After running both simulations multiple times, it was determined that the two scenarios didn’t significantly differ. Therefore, encouraging home-based care would not negatively affect the spread of COVID-19, and in addition it could help alleviate pressure on treatment centers, which  might otherwise become overwhelmed. 

Scenario 3: Mask or No Mask

What epidemic modelling can teach us about the spread of disease in refugee settlements 3
This model shows the reduction in the number of COVID-19 cases over time based on compliance with mask wearing.

The second intervention that the team modelled looked at the effects of mask-wearing on the spread of COVID-19 inside the Cox’s Bazar settlement. For example, in a scenario where half of the population in the settlement was wearing cotton-type masks, the model showed about 20 percent fewer infections overall,  and a 50 percent reduction in the peak number of daily infections.

Nearly every scenario the team modelled showed that wearing a mask reduced the spread of the disease and the results allowed policy makers to understand the tradeoffs between investing in higher efficacy masks versus increasing compliance with mask wearing. Ultimately, encouraging settlement residents to wear masks could result in a significantly lower number of COVID-19 cases spread across a longer period of time, which would allow for more efficient treatment of patients. 

Scenario 4: Re-opening Learning Centers

What epidemic modelling can teach us about the spread of disease in refugee settlements 4
This graph shows the differences between re-opening learning centers with no additonal measures against COVID-19, versus reduced attendance.

This final intervention explored the different possibilities for reopening learning centers, which are vital to the community and which were closed in March 2020 in order to mitigate the initial spread of the virus. Keeping them closed could result in significant educational delays for children in the settlement, as well as additional concerns of children contracting and spreading COVID-19 while not in classrooms.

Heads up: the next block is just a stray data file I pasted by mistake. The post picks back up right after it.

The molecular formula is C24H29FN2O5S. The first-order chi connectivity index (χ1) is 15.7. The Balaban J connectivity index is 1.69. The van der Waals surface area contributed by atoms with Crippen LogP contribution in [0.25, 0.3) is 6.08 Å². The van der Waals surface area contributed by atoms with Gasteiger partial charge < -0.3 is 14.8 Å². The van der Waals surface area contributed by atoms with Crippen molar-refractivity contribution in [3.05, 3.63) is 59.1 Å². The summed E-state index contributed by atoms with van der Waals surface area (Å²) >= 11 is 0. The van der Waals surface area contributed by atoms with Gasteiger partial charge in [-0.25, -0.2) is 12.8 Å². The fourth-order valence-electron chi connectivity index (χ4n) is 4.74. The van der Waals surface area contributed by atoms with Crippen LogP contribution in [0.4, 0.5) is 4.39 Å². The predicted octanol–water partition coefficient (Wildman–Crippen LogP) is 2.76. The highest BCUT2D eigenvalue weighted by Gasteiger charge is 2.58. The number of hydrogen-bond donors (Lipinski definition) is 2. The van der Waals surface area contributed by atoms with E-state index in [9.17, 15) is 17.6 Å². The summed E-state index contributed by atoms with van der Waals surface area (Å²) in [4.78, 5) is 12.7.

The simulation showed that reopening learning centers in their pre-COVID state—with no additional health and safety measures taken—could lead to an increase in the speed of the spread of the disease. Therefore, the team simulated the effects of various mitigation strategies that might be used to reduce the risks of reopening these centers. In particular, results showed that reducing attendance, encouraging physical distancing, as well as mask wearing by the children and teachers in the classroom could effectively lower the risk of remaining indoors for extended lengths of time, thereby having the potential to allow for the safe reopening of learning centers.

Scaling the Experiment

The inter-disciplinary team working on this project has designed this specific modelling technique in the hope that it will be generalisable. This work contributes more widely to the Secretary-General’s Data Strategy, Strategy on New Technologies, and Innovation Agenda which emphasize the need for data-driven collaborations inside and ouside the UN to enable better decisions and stronger support for the people we serve.

UN Global Pulse is undergoing conversations with other teams around the world who have also focused on modelling disease spread in similar geographies. The hope is that from our collective knowledge and understanding we can better assess the lessons learned and ensure the best provision for these vulnerable populations during and beyond COVID-19.

Download the paper